I keep walking. Soon after, I meet Archbishop Amfilohije in the street. Recently, this patriarch had named Radovan Karadzic, the second most wanted war criminal, as an “immortal man”. Is it the church that protects people like Karadzic and Mladic? Does the church keep the so-called “anti-Hague” lobby together? Did I really shoot the scene in front of the Orthodox church accidentally, or had I a specific meaning in mind?

Also on Serbia, war crimes, and “reimagining Yugoslavia” in openDemocracy:

Alix Kroeger, “Bosnia’s war of memory” (August 2002)

Dejan Djokic, “The assassination of Zoran Djindjic” (March 2003)

Victor Peskin, “After Zoran Djindjic: the future of international criminal justice” (March 2003)

Anthony Dworkin, “The trials of global justice” (June 2005)

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A question of loyalty

But there is no time now to think about the nature of coincidences. For at the very next corner, I find a new coincidence. Just now, on a day when I am besieged by thoughts about war crimes, Kosta Cavoski comes towards me. We have known each other for a long time. He was one of the foremost dissidents in Yugoslavia during communist times. Now he is a prominent professor of the faculty of law and a member of the Serbian Academy of Science and Art.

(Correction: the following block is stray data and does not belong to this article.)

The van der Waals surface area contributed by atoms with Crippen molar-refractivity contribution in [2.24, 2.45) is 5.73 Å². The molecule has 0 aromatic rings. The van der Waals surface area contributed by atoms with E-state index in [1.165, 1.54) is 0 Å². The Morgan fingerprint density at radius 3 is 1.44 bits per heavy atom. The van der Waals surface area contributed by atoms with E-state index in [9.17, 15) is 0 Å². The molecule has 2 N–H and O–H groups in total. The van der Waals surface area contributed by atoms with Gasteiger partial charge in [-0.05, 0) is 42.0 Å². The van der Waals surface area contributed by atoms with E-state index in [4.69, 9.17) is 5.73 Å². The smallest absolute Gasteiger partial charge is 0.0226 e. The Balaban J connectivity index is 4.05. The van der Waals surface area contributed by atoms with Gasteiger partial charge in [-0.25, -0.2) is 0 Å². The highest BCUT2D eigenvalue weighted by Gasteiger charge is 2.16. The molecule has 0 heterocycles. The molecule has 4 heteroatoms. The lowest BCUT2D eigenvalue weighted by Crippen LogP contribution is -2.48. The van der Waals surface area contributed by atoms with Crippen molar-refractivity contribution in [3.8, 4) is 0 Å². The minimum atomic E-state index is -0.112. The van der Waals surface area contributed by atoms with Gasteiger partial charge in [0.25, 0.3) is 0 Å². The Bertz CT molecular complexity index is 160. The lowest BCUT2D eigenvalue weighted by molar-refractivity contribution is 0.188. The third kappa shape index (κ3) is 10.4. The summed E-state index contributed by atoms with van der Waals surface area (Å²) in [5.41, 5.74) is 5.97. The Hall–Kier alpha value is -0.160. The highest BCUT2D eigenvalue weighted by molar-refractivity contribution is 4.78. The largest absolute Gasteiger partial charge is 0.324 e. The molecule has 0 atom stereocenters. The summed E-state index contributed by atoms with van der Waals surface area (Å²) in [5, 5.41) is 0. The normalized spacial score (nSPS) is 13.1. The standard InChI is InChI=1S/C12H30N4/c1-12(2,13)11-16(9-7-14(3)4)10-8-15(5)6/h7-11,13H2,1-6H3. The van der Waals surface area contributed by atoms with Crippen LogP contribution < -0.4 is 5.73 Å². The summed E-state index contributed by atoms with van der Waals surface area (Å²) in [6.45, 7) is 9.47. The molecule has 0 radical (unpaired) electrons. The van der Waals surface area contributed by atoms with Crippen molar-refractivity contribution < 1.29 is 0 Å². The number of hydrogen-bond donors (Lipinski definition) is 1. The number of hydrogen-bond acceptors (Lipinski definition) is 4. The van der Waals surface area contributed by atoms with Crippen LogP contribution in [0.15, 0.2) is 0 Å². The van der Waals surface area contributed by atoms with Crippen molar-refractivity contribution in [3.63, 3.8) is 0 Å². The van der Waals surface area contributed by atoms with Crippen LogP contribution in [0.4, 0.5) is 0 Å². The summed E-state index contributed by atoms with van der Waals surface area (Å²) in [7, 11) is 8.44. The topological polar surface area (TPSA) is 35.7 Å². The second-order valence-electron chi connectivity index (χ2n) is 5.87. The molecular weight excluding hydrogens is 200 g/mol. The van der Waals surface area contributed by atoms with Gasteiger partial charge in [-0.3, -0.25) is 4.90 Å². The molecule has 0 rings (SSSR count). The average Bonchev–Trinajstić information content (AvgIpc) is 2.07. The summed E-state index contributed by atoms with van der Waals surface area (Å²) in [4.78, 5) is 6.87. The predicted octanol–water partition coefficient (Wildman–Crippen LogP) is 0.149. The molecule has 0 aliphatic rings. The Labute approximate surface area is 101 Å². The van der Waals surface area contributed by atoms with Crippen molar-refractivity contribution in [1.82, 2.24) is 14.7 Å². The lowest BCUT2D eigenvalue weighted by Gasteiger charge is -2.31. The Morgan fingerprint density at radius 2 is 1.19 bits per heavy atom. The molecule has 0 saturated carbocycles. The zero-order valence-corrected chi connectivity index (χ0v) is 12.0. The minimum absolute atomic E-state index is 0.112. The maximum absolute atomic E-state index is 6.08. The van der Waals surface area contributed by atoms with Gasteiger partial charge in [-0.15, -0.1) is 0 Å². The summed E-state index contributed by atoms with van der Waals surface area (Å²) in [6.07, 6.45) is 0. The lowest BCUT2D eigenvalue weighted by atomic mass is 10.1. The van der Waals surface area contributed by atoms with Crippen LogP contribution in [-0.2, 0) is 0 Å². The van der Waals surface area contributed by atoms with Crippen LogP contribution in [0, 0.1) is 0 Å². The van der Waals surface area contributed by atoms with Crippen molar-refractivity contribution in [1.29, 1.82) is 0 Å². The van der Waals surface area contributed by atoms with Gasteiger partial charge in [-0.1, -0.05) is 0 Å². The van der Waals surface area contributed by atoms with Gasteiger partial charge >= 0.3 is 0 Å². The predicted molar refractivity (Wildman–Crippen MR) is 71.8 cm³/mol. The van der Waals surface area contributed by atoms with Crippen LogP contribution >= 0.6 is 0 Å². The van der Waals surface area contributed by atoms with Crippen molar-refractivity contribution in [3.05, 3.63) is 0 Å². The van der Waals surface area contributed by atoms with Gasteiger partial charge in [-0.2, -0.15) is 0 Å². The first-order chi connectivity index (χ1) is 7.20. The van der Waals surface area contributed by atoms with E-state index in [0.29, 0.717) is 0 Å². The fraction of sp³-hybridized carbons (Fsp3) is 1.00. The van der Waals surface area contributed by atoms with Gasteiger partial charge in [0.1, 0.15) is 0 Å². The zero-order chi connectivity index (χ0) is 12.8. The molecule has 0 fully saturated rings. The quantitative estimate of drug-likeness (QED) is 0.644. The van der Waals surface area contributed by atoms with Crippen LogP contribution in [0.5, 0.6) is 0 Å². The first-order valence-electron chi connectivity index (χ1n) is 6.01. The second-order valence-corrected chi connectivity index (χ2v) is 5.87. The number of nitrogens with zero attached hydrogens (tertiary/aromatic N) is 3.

Kosta Cavoski is also president of the so-called “Committee for the Defence of Radovan Karadzic,” and is very active in supporting another indicted war criminal, Radical Party leader Vojislav Seselj, who is now awaiting trial at The Hague. If the Orthodox church is the secret part of Serbia’s “anti-Hague” lobby (referring to the tribunal of the International Criminal Court near the Dutch capital city), Cavoski leads its public wing. In Serbian political jargon, this group is known as the “patriotic bloc.” And “patriots” of this kind are found most often in the church, the academy and the university – and at the faculty of law in particular.

Cavoski and I nod to each other, and I keep walking. To my right is the faculty of law itself. Many young people sit and talk in the small square in front of the building. On the wall, I see a poster made by Nomokanon, the law student organisation, announcing a special gathering on the occasion of the “10th anniversary of the liberation of Srebrenica”. The “liberation” was in fact one of the worst massacres in Europe since the second world war, with around 7,800 imprisoned Bosnian Muslim men and boys killed by Bosnian Serb forces under the command of General Ratko Mladic. The poster says that the students will discuss the “truth about Srebrenica”.